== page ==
(760b) Rapid and Facile PET-Activation of Preformed Phthalocyanine-Nanoparticles for Imaging Applications

Wang, L. Z., Princeton University
Lu, H. D., Princeton University
Wilson, B. K., Princeton University
McManus, S. A., Princeton University
Padakanti, P., University of Pennsylvania
Alavi, A., Hospital of the University of Pennsylvania, Perelman School of Medicine
Mach, R., University of Pennsylvania
Prud'homme, R. K., Princeton University

Early detection of tumors is
key to the success of clinical intervention and patient outcomes. Thus, there
is strong demand to develop diagnostic technologies that can detect
Alzheimer’s, infections, and cancers at earlier stages when the disease is most
manageable.  Positron emission tomography
(PET) is currently among the most sensitive imaging modalities for cancer
diagnostics but require radionucleotide localization to targeted areas.
Nanoparticle (NP) contrast agents can drastically increase local concentrations
of radionuclides, lowering the detection limit and increasing the sensitively of
PET imaging to enable detection of small and early-stage cancers that would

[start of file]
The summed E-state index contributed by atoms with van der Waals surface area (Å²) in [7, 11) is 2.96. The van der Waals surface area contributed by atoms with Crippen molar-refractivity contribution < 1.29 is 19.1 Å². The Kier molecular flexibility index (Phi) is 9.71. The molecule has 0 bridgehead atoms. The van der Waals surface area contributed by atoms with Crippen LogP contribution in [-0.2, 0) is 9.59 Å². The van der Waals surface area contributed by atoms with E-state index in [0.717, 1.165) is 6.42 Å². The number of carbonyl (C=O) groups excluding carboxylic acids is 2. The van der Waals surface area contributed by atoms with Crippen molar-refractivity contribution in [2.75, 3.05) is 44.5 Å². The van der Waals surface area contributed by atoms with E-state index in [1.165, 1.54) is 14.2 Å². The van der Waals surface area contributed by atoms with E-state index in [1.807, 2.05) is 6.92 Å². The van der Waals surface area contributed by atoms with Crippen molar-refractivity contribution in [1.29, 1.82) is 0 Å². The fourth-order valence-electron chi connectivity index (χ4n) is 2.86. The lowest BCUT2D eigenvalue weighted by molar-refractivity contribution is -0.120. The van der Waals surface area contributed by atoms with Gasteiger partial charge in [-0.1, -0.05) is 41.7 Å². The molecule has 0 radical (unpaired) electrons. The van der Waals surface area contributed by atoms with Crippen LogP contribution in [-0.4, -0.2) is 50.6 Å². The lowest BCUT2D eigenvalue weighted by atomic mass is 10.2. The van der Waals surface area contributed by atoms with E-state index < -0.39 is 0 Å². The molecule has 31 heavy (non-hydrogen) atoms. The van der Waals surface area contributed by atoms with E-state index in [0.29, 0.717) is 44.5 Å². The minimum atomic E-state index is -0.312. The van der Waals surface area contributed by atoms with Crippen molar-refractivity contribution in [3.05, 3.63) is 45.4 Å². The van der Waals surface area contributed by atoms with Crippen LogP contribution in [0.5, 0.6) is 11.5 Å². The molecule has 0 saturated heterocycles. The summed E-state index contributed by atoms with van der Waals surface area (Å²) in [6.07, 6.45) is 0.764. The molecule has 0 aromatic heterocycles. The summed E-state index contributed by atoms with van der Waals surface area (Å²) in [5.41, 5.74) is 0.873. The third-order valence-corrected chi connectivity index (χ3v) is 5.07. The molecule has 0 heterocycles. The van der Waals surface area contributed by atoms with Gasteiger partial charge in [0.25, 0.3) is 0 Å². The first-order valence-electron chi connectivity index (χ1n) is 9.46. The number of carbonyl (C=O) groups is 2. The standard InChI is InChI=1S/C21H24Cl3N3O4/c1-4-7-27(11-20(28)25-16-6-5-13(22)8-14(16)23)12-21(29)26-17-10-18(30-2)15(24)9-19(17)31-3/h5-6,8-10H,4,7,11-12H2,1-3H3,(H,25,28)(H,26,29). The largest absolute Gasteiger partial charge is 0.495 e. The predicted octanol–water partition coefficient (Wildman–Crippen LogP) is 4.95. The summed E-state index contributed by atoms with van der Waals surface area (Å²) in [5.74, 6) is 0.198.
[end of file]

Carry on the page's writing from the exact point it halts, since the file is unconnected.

otherwise be overlooked. However, previous methods to load NPs with PET
radionuclides for in vivo imaging
require harsh loading conditions or NP surface modifications that alter or
diminish targeting abilities. We here present the technology for encapsulating
phthalocyanine dyes inside water dispersible and polyethylene coated (PEG) NPs,
using the self-assembly technique Flash Nanoprecipitation. Under the very mild
conditions at pH6 and 37 C, these phthalocyanine NPs rapidly and spontaneously
chelate metals, and can act as sinks for PET radionuclides, such as 64Cu,
to produce PET-active NPs (Fig. 1). By
measuring the absorbance shifts of the encapsulated dye over time, we developed
a reaction rate model that can be used to predict chelation rates of
non-radioactive ‘cold’ metals with given reaction parameters. This model was
then verified with radioactive ‘hot’ metals, where chelation efficiency could
be assessed directly by measuring NP radioactivity. We demonstrated that,
within three hours, 762 NPs could chelate radioactive 64Cu with 98%
efficiency, and retained > 90% activity even after incubation with
ethylenediaminetetraacetic acid for 12 hours (Fig. 2). This result matched perfectly with the previous reaction
rate model and demonstrates the use of dye absorbance shifts to accurately
predict and optimize chelation reaction conditions, reducing the number of
radioactive procedures required.  This
development, optimization, and verification of a rapid and facile radionuclide
labeling method promises to increase sensitivity and expand applications of
NP-based PET imaging.